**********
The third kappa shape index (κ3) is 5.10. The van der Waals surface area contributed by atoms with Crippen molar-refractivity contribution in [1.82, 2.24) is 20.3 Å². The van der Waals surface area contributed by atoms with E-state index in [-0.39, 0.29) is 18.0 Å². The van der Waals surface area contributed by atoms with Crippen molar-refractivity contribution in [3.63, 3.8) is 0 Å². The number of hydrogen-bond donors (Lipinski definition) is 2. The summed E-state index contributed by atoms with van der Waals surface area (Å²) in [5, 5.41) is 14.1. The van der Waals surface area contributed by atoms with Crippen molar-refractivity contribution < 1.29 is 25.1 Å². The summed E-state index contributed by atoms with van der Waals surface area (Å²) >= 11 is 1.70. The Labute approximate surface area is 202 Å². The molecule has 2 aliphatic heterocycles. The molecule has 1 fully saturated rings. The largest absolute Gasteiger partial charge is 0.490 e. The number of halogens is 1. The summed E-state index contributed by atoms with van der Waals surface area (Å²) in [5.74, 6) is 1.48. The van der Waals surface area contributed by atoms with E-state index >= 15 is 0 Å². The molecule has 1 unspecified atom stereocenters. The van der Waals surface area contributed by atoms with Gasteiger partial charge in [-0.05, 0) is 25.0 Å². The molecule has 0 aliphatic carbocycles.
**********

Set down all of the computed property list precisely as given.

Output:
The third kappa shape index (κ3) is 5.10. The van der Waals surface area contributed by atoms with Crippen molar-refractivity contribution in [1.82, 2.24) is 20.3 Å². The van der Waals surface area contributed by atoms with E-state index in [-0.39, 0.29) is 18.0 Å². The van der Waals surface area contributed by atoms with Crippen molar-refractivity contribution in [3.63, 3.8) is 0 Å². The number of hydrogen-bond donors (Lipinski definition) is 2. The summed E-state index contributed by atoms with van der Waals surface area (Å²) in [5, 5.41) is 14.1. The van der Waals surface area contributed by atoms with Crippen molar-refractivity contribution < 1.29 is 25.1 Å². The summed E-state index contributed by atoms with van der Waals surface area (Å²) >= 11 is 1.70. The Labute approximate surface area is 202 Å². The molecule has 2 aliphatic heterocycles. The molecule has 1 fully saturated rings. The largest absolute Gasteiger partial charge is 0.490 e. The number of halogens is 1. The summed E-state index contributed by atoms with van der Waals surface area (Å²) in [5.74, 6) is 1.48. The van der Waals surface area contributed by atoms with E-state index >= 15 is 0 Å². The molecule has 1 unspecified atom stereocenters. The van der Waals surface area contributed by atoms with Gasteiger partial charge in [-0.05, 0) is 25.0 Å². The molecule has 0 aliphatic carbocycles.